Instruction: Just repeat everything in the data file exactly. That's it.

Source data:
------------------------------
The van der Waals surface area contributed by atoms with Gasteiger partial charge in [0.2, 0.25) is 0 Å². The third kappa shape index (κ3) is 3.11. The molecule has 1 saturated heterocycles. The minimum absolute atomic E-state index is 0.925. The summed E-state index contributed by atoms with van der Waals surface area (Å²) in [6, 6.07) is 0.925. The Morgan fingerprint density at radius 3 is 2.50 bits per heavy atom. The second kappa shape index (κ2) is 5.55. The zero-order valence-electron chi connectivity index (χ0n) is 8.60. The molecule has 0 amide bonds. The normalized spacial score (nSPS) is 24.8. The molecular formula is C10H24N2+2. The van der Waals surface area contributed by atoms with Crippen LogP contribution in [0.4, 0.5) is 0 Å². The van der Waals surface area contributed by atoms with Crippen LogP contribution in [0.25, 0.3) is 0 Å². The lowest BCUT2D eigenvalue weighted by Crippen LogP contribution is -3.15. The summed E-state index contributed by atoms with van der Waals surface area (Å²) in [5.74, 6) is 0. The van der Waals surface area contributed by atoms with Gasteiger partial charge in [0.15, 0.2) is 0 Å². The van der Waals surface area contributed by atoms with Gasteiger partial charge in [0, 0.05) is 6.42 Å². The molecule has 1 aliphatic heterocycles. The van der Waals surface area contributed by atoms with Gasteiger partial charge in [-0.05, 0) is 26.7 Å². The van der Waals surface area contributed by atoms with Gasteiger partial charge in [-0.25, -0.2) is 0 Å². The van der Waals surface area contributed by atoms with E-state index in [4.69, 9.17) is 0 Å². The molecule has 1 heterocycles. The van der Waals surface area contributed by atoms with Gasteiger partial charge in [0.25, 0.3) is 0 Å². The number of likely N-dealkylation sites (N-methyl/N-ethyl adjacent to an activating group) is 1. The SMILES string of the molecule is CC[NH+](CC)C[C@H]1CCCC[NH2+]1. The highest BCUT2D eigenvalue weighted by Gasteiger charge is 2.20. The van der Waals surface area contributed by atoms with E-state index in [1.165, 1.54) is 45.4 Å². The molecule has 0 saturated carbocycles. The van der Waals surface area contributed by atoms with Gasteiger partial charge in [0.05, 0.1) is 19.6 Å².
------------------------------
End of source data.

The van der Waals surface area contributed by atoms with Gasteiger partial charge in [0.2, 0.25) is 0 Å². The third kappa shape index (κ3) is 3.11. The molecule has 1 saturated heterocycles. The minimum absolute atomic E-state index is 0.925. The summed E-state index contributed by atoms with van der Waals surface area (Å²) in [6, 6.07) is 0.925. The Morgan fingerprint density at radius 3 is 2.50 bits per heavy atom. The second kappa shape index (κ2) is 5.55. The zero-order valence-electron chi connectivity index (χ0n) is 8.60. The molecule has 0 amide bonds. The normalized spacial score (nSPS) is 24.8. The molecular formula is C10H24N2+2. The van der Waals surface area contributed by atoms with Crippen LogP contribution in [0.4, 0.5) is 0 Å². The van der Waals surface area contributed by atoms with Crippen LogP contribution in [0.25, 0.3) is 0 Å². The lowest BCUT2D eigenvalue weighted by Crippen LogP contribution is -3.15. The summed E-state index contributed by atoms with van der Waals surface area (Å²) in [5.74, 6) is 0. The van der Waals surface area contributed by atoms with Gasteiger partial charge in [0.15, 0.2) is 0 Å². The van der Waals surface area contributed by atoms with Gasteiger partial charge in [0, 0.05) is 6.42 Å². The molecule has 1 aliphatic heterocycles. The van der Waals surface area contributed by atoms with Gasteiger partial charge in [-0.05, 0) is 26.7 Å². The van der Waals surface area contributed by atoms with Gasteiger partial charge in [-0.25, -0.2) is 0 Å². The van der Waals surface area contributed by atoms with E-state index in [4.69, 9.17) is 0 Å². The molecule has 1 heterocycles. The van der Waals surface area contributed by atoms with Gasteiger partial charge in [0.25, 0.3) is 0 Å². The number of likely N-dealkylation sites (N-methyl/N-ethyl adjacent to an activating group) is 1. The SMILES string of the molecule is CC[NH+](CC)C[C@H]1CCCC[NH2+]1. The highest BCUT2D eigenvalue weighted by Gasteiger charge is 2.20. The van der Waals surface area contributed by atoms with E-state index in [1.165, 1.54) is 45.4 Å². The molecule has 0 saturated carbocycles. The van der Waals surface area contributed by atoms with Gasteiger partial charge in [0.05, 0.1) is 19.6 Å².